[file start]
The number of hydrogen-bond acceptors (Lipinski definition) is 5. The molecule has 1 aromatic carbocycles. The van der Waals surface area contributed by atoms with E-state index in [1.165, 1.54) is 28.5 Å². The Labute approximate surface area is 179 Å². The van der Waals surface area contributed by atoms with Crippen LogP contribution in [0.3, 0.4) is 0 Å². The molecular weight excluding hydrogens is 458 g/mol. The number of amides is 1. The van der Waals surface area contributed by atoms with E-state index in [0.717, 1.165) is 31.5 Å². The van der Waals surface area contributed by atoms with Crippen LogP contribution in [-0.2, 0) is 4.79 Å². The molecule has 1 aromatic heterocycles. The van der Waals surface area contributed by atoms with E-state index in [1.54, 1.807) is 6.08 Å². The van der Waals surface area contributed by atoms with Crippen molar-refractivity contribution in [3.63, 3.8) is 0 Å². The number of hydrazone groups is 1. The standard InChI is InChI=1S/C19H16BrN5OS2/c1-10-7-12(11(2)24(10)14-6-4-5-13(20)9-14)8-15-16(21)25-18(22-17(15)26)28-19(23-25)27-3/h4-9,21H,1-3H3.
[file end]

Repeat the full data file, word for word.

The number of hydrogen-bond acceptors (Lipinski definition) is 5. The molecule has 1 aromatic carbocycles. The van der Waals surface area contributed by atoms with E-state index in [1.165, 1.54) is 28.5 Å². The Labute approximate surface area is 179 Å². The van der Waals surface area contributed by atoms with Crippen LogP contribution in [0.3, 0.4) is 0 Å². The molecular weight excluding hydrogens is 458 g/mol. The number of amides is 1. The van der Waals surface area contributed by atoms with E-state index in [0.717, 1.165) is 31.5 Å². The van der Waals surface area contributed by atoms with Crippen LogP contribution in [-0.2, 0) is 4.79 Å². The molecule has 1 aromatic heterocycles. The van der Waals surface area contributed by atoms with E-state index in [1.54, 1.807) is 6.08 Å². The van der Waals surface area contributed by atoms with Crippen molar-refractivity contribution in [3.63, 3.8) is 0 Å². The number of hydrazone groups is 1. The standard InChI is InChI=1S/C19H16BrN5OS2/c1-10-7-12(11(2)24(10)14-6-4-5-13(20)9-14)8-15-16(21)25-18(22-17(15)26)28-19(23-25)27-3/h4-9,21H,1-3H3.